Saturday, June 16, 2012

Australia Has Wrapped Itself in Agenda 21

Australia has effectively cut off access to more than 33% of its surrounding waters to demonstrate its submission to the United Nations' Agenda 21 and the Green Agenda just in time for the Rio+20 conference.
"It's time for the world to turn a corner on protection of our oceans," Mr Burke said. "And Australia today is leading that next step. 
"Australia has timed its announcement to coincide with the run-up to the Rio+20 Earth Summit - a global gathering of leaders from more than 130 nations to discuss protecting key parts of the environment, including the ocean, says the BBC's Duncan Kennedy.

But don't lament, because one of the industries that will suffer from this exclusion of access to the natural resources of Australia will be compensated by the Australian taxpayer. 
The fishing industry is set to receive hundreds of millions of dollars in compensation, reports say.
This appears to be a lose-lose situation for the citizens of Australia.  Their fishing industry takes a big hit, and then Australians have to compensate companies for the reduction of said industry.  Then, the reduction of the fishing industry will most likely have a negative impact on their overall national economy.
The fishing industry is Australia’s sixth most valuable food-based primary industry with a landed value of more than $2.1 billion a year. In addition more than 3.4 million Australians recreationally fish each year spending an additional $2.5 billion. (Source: http://www.frdc.com.au/fishingindustry/fishing-industry)
Australia to create world's largest marine reserve
Network of proposed marine reserves around Australia
Australia says it will create the world's largest network of marine parks ahead of the Rio+20 summit.
The reserves will cover 3.1 million sq km of ocean, including the Coral Sea.
Restrictions will be placed on fishing and oil and gas exploration in the protected zone covering more than a third of Australia's waters.
Environment Minister Tony Burke, who made the announcement, will attend the earth summit in Brazil next week with Prime Minister Julia Gillard.
"It's time for the world to turn a corner on protection of our oceans," Mr Burke said. "And Australia today is leading that next step."
Australia has timed its announcement to coincide with the run-up to the Rio+20 Earth Summit - a global gathering of leaders from more than 130 nations to discuss protecting key parts of the environment, including the ocean, says the BBC's Duncan Kennedy.
The plans, which have been years in the making, will proceed after a final consultation process.
Ocean parks
Last year, the Australian government announced plans to protect the marine life in the Coral Sea - an area of nearly 1 million sq km.
File image of coral off the Queensland coastThe Coral Sea is home to diverse wildlife, including sharks and tuna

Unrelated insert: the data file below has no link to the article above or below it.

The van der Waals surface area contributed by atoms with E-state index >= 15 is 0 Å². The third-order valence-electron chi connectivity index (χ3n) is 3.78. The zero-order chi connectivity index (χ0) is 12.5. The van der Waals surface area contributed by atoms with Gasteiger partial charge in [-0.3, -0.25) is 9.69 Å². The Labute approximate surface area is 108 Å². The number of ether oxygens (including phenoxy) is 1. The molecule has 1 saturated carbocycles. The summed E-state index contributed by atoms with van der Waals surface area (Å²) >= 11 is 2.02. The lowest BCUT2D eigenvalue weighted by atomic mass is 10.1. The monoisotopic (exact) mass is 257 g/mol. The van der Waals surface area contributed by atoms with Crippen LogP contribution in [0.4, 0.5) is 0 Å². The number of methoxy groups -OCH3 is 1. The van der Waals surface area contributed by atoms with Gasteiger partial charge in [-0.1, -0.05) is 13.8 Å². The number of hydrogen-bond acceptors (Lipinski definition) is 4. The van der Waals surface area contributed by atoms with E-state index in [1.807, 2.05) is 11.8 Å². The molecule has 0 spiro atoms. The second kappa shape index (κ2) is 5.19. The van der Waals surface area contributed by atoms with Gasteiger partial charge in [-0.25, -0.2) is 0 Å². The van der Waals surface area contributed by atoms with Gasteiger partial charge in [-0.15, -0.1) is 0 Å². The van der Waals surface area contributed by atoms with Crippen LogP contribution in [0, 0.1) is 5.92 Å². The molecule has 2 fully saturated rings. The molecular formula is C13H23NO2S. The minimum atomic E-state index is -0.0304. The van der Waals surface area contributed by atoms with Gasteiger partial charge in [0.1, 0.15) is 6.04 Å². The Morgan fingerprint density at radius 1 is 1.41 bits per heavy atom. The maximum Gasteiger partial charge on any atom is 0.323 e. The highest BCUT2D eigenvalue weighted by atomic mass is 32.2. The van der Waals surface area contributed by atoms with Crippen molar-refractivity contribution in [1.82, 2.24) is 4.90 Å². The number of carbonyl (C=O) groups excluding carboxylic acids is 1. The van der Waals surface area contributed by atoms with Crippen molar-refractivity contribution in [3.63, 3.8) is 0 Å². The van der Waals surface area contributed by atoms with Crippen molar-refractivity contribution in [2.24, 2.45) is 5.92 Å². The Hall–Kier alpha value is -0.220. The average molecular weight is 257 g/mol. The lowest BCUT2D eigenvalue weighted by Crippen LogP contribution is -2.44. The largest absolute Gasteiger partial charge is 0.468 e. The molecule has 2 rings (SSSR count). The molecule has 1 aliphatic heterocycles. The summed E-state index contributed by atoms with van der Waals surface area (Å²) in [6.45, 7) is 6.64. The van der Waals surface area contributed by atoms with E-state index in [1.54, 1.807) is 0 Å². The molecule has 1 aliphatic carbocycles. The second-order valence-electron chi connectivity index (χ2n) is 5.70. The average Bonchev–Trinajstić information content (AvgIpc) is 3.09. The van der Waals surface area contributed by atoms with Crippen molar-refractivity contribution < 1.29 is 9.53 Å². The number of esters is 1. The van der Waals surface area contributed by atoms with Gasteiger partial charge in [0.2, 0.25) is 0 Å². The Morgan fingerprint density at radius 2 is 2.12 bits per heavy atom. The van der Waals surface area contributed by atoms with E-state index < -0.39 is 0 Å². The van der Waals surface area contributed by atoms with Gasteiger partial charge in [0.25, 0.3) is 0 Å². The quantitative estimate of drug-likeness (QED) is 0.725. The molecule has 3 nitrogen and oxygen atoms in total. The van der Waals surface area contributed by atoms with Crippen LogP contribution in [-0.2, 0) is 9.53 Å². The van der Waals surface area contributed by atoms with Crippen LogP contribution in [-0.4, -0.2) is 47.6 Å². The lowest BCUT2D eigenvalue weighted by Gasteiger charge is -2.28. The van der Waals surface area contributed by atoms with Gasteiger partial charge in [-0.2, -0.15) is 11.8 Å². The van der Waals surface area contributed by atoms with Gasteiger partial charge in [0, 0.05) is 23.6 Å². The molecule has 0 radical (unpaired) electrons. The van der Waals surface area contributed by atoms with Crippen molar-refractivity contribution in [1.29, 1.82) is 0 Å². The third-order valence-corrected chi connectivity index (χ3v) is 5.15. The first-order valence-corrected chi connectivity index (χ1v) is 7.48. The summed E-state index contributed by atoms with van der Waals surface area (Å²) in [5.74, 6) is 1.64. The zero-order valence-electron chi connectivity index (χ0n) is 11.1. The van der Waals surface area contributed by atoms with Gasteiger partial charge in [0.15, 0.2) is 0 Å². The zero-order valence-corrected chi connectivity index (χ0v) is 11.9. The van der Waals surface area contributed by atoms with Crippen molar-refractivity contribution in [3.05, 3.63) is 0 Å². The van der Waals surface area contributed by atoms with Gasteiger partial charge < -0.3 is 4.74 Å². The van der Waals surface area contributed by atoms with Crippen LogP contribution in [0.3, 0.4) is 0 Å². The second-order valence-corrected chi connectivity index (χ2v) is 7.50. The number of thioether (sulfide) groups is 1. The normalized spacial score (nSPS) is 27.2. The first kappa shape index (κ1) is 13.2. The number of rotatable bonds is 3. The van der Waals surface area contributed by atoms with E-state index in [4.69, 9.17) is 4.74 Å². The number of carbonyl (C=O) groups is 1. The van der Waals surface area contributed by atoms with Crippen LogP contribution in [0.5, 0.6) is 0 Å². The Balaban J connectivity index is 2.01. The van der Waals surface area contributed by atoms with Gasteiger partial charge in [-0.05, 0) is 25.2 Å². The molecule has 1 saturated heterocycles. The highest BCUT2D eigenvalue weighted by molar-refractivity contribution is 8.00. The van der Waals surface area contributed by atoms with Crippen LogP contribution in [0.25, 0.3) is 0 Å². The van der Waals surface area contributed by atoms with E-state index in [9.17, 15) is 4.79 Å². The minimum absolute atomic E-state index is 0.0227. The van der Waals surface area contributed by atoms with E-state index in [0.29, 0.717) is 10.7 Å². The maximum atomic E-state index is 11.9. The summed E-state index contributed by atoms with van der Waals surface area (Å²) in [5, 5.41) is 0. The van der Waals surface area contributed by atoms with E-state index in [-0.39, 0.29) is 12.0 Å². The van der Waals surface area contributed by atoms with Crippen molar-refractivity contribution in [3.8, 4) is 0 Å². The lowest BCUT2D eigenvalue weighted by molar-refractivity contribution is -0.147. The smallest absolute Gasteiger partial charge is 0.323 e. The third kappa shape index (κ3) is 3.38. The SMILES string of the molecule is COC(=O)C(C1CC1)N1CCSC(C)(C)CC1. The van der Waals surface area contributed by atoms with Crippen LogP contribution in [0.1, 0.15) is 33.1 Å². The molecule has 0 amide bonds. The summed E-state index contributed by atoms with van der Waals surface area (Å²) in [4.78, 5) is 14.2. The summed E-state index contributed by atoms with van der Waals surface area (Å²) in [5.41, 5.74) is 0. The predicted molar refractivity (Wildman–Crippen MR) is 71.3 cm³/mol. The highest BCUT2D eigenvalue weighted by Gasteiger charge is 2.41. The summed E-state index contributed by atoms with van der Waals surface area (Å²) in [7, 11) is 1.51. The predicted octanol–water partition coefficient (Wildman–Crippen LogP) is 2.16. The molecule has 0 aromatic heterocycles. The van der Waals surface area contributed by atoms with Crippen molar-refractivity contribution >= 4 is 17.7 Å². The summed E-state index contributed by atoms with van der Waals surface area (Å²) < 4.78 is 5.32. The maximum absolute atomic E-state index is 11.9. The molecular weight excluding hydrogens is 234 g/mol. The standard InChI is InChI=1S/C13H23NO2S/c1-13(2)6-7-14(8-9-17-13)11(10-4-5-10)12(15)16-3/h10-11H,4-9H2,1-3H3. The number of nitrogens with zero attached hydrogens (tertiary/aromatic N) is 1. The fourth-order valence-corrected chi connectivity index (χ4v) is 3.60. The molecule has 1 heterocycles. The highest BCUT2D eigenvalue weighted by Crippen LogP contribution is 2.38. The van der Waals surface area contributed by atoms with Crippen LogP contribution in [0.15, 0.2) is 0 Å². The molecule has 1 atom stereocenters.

The sea - off the Queensland coast in northeastern Australia - is home to sharks and tuna, isolated tropical reefs and deep sea canyons. It is also the resting place of three US navy ships sunk in the Battle of the Coral Sea in 1942.
The network of marine reserve will also include the Great Barrier Reef, a Unesco World Heritage site.
The plan will see the numbers of marine reserves off the Australian coast increased from 27 to 60.
"What we've done is effectively create a national parks estate in the ocean,'' Mr Burke told Australian media.
However, activists and environmental protection groups are likely to be less than satisfied with the plans, having called for a complete ban on commercial fishing in the Coral Sea.
The fishing industry is set to receive hundreds of millions of dollars in compensation, reports say.
Some have also noted that oil and gas exploration continue to be allowed near some protected areas, particularly off western Australia.
The Australian Conservation Foundation said that although the plan didn't go as far as they would like, it was a major achievement in terms of ocean conservation.
Currently the world's largest marine reserve is a 545,000-sq-km area established by the UK around the Chagos Islands in the Indian Ocean.
Link to original BBC article: http://www.bbc.co.uk/news/world-asia-18437040
Disclaimer: These opinions are solely my own, and do not reflect the opinions or official positions of any United States Government agency, organization or department.

1 comment:

  1. you might like to see this video about Agenda 21 and the NZ constitution review ending in 2013 most NZ'ers havent even heard about:

    http://youtu.be/YyYNneRU2VM

    and this document 'Divide & Rule':

    http://constitutionalertnz.blogspot.co.nz/

    http://media.angelfire.lycos.com/4256028/2118823.pdf

    ReplyDelete